The idea first came to life when Helms, who was previously part of a large consulting firm, wanted to put his interest into something he was more passionate about. With the company TOMS Shoes in mind, he began thinking of starting a profit company with a philanthropic component.
“We see a lot of people interested in the philanthropic aspect and then all of our clothing is also made in the United States so we see a pretty big interest in that as well,” Helms said. “The philanthropy does make a big difference in people’s interest in the company.”
Cradle & Thread began in November 2012 and has already impacted lives. The company sends clothes to children in the U.S. through a non-government organization called World Vision. World Vision joins with local residents, such as the Helms’, to help improve the life of children and families living in poverty.
“We make the clothing and then give it to World Vision who distributes it through existing programs they have here in the U.S.,” he said.
Helms said any entrepreneur can say they have faced struggles in creating a business. He had no background in apparel or retail, and admits he had his fair share of lessons learned along the way.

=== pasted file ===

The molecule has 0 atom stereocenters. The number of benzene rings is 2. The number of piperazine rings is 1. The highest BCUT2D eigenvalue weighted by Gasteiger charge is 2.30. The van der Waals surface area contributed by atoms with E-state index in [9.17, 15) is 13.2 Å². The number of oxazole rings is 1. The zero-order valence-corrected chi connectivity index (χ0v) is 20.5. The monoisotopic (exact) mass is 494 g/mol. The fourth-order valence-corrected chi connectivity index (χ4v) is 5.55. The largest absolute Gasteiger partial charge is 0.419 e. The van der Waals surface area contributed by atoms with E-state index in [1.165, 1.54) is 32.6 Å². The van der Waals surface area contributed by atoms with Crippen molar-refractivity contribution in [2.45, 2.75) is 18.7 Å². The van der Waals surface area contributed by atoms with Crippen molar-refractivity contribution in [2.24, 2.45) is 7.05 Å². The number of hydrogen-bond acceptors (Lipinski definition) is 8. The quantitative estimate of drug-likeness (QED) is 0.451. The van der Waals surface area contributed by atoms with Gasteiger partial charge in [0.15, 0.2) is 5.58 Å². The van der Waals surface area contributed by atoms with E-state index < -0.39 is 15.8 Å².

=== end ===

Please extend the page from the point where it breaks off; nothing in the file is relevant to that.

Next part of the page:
When a purchase is made of less than $100 it combines with another purchase that another buyer has made. When a total of $100 has been reached, then clothes are made and sent out to babies in need. Unlike a lot of companies, the total does not have to be reached from one single purchase. It all adds up.
“I think a lot of corporations don’t think about their impact, particularly significantly large corporations,” Helms said. “We are part of a greater community and making sure we are responsible for how we live in that community is substantial, so running a company that has a net positive benefit for others is really important to me.”
The Helms’ are now invested in Cradle & Thread full time.
To see the Cradle & Thread products and donate, visit www.cradleandthread.com.